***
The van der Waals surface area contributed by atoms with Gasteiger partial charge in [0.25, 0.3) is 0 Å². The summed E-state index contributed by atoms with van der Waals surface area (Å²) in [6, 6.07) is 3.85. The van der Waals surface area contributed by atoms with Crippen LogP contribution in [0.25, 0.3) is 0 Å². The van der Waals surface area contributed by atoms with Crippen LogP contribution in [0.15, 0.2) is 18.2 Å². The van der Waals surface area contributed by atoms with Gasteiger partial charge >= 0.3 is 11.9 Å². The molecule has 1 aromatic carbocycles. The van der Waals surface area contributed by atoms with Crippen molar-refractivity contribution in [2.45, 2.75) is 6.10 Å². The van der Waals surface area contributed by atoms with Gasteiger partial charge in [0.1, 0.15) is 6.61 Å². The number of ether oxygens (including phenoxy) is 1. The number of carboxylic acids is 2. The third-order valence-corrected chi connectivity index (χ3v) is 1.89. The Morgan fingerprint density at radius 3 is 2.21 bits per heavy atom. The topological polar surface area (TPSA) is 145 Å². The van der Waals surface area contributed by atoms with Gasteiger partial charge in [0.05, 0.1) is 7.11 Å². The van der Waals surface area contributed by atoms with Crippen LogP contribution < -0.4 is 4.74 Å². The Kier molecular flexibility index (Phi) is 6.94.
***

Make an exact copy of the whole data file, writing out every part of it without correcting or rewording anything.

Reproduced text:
The van der Waals surface area contributed by atoms with Gasteiger partial charge in [0.25, 0.3) is 0 Å². The summed E-state index contributed by atoms with van der Waals surface area (Å²) in [6, 6.07) is 3.85. The van der Waals surface area contributed by atoms with Crippen LogP contribution in [0.25, 0.3) is 0 Å². The van der Waals surface area contributed by atoms with Crippen LogP contribution in [0.15, 0.2) is 18.2 Å². The van der Waals surface area contributed by atoms with Gasteiger partial charge >= 0.3 is 11.9 Å². The molecule has 1 aromatic carbocycles. The van der Waals surface area contributed by atoms with Crippen molar-refractivity contribution in [2.45, 2.75) is 6.10 Å². The van der Waals surface area contributed by atoms with Gasteiger partial charge in [0.1, 0.15) is 6.61 Å². The number of ether oxygens (including phenoxy) is 1. The number of carboxylic acids is 2. The third-order valence-corrected chi connectivity index (χ3v) is 1.89. The Morgan fingerprint density at radius 3 is 2.21 bits per heavy atom. The topological polar surface area (TPSA) is 145 Å². The van der Waals surface area contributed by atoms with Gasteiger partial charge in [0.05, 0.1) is 7.11 Å². The van der Waals surface area contributed by atoms with Crippen LogP contribution < -0.4 is 4.74 Å². The Kier molecular flexibility index (Phi) is 6.94.